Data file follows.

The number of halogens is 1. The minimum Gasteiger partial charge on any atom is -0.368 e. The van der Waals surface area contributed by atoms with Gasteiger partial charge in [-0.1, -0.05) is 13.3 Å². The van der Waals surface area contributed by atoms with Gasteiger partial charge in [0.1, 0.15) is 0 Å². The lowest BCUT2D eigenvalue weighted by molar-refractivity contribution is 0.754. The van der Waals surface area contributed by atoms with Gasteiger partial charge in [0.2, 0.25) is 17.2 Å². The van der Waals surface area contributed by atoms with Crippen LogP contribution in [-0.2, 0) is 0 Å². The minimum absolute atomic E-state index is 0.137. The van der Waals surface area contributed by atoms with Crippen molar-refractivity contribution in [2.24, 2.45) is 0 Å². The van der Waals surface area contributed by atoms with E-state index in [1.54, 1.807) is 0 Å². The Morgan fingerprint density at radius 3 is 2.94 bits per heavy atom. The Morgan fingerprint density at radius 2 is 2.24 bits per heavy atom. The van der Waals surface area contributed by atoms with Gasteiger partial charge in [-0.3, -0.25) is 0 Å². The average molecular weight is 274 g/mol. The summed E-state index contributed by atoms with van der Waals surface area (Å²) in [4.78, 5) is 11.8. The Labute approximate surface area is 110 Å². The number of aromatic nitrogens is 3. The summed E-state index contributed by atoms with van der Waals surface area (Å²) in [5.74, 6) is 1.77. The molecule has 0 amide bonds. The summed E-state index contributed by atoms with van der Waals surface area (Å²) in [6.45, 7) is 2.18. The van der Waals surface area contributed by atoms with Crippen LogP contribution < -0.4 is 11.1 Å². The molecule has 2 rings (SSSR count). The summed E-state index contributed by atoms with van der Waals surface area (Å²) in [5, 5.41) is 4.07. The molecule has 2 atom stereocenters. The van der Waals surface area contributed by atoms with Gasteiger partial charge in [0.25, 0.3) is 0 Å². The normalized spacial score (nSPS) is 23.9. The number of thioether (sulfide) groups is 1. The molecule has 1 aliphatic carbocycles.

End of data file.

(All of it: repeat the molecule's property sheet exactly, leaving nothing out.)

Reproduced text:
The number of halogens is 1. The minimum Gasteiger partial charge on any atom is -0.368 e. The van der Waals surface area contributed by atoms with Gasteiger partial charge in [-0.1, -0.05) is 13.3 Å². The van der Waals surface area contributed by atoms with Gasteiger partial charge in [0.1, 0.15) is 0 Å². The lowest BCUT2D eigenvalue weighted by molar-refractivity contribution is 0.754. The van der Waals surface area contributed by atoms with Gasteiger partial charge in [0.2, 0.25) is 17.2 Å². The van der Waals surface area contributed by atoms with Crippen LogP contribution in [-0.2, 0) is 0 Å². The minimum absolute atomic E-state index is 0.137. The van der Waals surface area contributed by atoms with Crippen molar-refractivity contribution in [2.24, 2.45) is 0 Å². The van der Waals surface area contributed by atoms with E-state index in [1.54, 1.807) is 0 Å². The Morgan fingerprint density at radius 3 is 2.94 bits per heavy atom. The Morgan fingerprint density at radius 2 is 2.24 bits per heavy atom. The van der Waals surface area contributed by atoms with Gasteiger partial charge in [-0.3, -0.25) is 0 Å². The average molecular weight is 274 g/mol. The summed E-state index contributed by atoms with van der Waals surface area (Å²) in [4.78, 5) is 11.8. The Labute approximate surface area is 110 Å². The number of aromatic nitrogens is 3. The summed E-state index contributed by atoms with van der Waals surface area (Å²) in [5.74, 6) is 1.77. The molecule has 0 amide bonds. The summed E-state index contributed by atoms with van der Waals surface area (Å²) in [6.45, 7) is 2.18. The van der Waals surface area contributed by atoms with Crippen LogP contribution < -0.4 is 11.1 Å². The molecule has 2 rings (SSSR count). The summed E-state index contributed by atoms with van der Waals surface area (Å²) in [5, 5.41) is 4.07. The molecule has 2 atom stereocenters. The van der Waals surface area contributed by atoms with Gasteiger partial charge in [0.25, 0.3) is 0 Å². The normalized spacial score (nSPS) is 23.9. The number of thioether (sulfide) groups is 1. The molecule has 1 aliphatic carbocycles.